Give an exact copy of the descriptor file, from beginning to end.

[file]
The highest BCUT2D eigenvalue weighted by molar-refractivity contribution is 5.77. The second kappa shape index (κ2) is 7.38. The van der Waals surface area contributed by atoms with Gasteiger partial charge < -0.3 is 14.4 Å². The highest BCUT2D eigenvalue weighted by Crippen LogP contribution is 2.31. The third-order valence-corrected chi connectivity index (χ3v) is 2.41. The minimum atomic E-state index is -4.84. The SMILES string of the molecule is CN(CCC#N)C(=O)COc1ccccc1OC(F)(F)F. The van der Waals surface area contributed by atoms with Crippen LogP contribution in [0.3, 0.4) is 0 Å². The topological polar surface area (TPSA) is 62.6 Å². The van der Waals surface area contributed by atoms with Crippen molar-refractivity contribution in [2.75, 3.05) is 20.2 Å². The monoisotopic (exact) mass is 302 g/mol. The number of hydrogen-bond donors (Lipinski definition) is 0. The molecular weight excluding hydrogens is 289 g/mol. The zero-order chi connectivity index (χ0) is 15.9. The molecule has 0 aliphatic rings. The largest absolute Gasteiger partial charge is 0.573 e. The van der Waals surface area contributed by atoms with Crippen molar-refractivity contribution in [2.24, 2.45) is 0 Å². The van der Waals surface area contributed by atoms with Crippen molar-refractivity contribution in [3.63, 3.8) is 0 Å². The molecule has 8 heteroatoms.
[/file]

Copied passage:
The highest BCUT2D eigenvalue weighted by molar-refractivity contribution is 5.77. The second kappa shape index (κ2) is 7.38. The van der Waals surface area contributed by atoms with Gasteiger partial charge < -0.3 is 14.4 Å². The highest BCUT2D eigenvalue weighted by Crippen LogP contribution is 2.31. The third-order valence-corrected chi connectivity index (χ3v) is 2.41. The minimum atomic E-state index is -4.84. The SMILES string of the molecule is CN(CCC#N)C(=O)COc1ccccc1OC(F)(F)F. The van der Waals surface area contributed by atoms with Crippen LogP contribution in [0.3, 0.4) is 0 Å². The topological polar surface area (TPSA) is 62.6 Å². The van der Waals surface area contributed by atoms with Crippen molar-refractivity contribution in [2.75, 3.05) is 20.2 Å². The monoisotopic (exact) mass is 302 g/mol. The number of hydrogen-bond donors (Lipinski definition) is 0. The molecular weight excluding hydrogens is 289 g/mol. The zero-order chi connectivity index (χ0) is 15.9. The molecule has 0 aliphatic rings. The largest absolute Gasteiger partial charge is 0.573 e. The van der Waals surface area contributed by atoms with Crippen molar-refractivity contribution in [2.24, 2.45) is 0 Å². The van der Waals surface area contributed by atoms with Crippen molar-refractivity contribution in [3.63, 3.8) is 0 Å². The molecule has 8 heteroatoms.